Evelyn Figueroa, MD
Zoe,* a 35-year-old law student, often missed and rescheduled appointments for her toddler Elias.* I have supervised Elias’ visits with the residents since his first newborn visit 2 years ago. Although I have only seen them with the residents, Zoe identifies me as their primary care physician and has always scheduled Elias’ visits during my teaching clinics. I have examined this cute little guy at every visit and thought I knew this family well.
I knew that Zoe and Elias were struggling because of the issues we discussed at every visit: finishing law school 90 miles away, struggling to maintain her breast milk, and single motherhood. Zoe’s tired face showed determination despite her challenges. Little Elias, in a loose diaper, always clung to Zoe’s tiny frame, a fact that initially made me think he was simply on the small side. Despite multiple no-shows, we gathered enough data to construct a disappointing growth trajectory. Was it failure to thrive or constitutional small stature? Medical advice typically consisted of dietary counseling aimed at boosting calories and more frequent follow-up.
Recently, I recognized Elias’ name on a resident’s schedule. Anticipating their typical tardiness, I asked the front desk to register Elias regardless of arrival time. When they came a little late, they were quickly ushered into to an exam room. The resident reported that although Elias had normal development, his weight remained below the first percentile.
Throwing Spaghetti to Find a Leadership Opportunity
LeeAnne Denny, MD
Every single faculty member with whom I work is amazing. They are very active on a national level and are leaders in family medicine advocacy, physician wellbeing, evidence-based medicine education, faculty development, collaborative practice, and service learning.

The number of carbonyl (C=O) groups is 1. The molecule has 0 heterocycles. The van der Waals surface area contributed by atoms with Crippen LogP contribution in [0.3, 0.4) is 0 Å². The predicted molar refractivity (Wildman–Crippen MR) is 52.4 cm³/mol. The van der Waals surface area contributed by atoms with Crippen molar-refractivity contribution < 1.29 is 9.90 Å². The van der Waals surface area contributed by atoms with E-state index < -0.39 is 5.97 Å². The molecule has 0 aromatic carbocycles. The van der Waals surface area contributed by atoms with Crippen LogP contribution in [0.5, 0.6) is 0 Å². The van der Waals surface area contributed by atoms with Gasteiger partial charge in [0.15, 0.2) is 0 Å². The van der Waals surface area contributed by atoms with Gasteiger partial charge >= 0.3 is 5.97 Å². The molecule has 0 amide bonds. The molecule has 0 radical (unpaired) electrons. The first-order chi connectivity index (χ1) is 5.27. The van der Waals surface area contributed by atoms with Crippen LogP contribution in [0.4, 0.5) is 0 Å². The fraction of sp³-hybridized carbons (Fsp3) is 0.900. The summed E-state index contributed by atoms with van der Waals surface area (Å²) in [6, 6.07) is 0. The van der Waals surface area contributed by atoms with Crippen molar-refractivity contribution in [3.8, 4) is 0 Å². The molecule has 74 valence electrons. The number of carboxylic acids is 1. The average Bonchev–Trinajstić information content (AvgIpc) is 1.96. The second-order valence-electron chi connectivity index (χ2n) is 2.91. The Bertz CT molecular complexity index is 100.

I, on the other hand, couldn’t figure out how they managed to sit on national committees and boards. So I asked my program director about it. He said you find an opportunity in which you are interested and then you apply. He said, “throw lots of spaghetti at the wall and see what sticks.” (I’m so glad this is just a colorful metaphor and not an actual practice at our institution or the walls would be a vile mess given the ambition and abilities of our physicians.)
Fortuitously, shortly after having my talk with my program director, I received an email informing me that STFM was looking for people to serve on a task force to help plan for the 50th anniversary celebration. As my core values are connection, fun, and growth, I knew this would be the perfect opportunity.
So I wrenched my arm back and hurled my spaghetti as hard as I could. And it stuck right to the wall. I was so grateful when I found out that I had been accepted to join the task force, I told my program director about it right away.
Richard F. Mitchell, MD,
For many clinicians, the path of medicine is a comfortable one—well-worn, made by many feet before your own. From college to residency and beyond, the courses to take, exams to pass, and applications to fill out have been laid out for us in a nice, orderly path. There is some room for brief excursions off the path, but the route to our prescribed life of clinic medicine, hospital medicine, specialty care like sports med, OB, or geriatrics, or some combination thereof is a well-marked trail with lighted signs to guide us all the way.
Until the day you decide to teach. I recall talking to our program director on the first day I had administrative time and asked, “What should I do?” His response: “I don’t care.”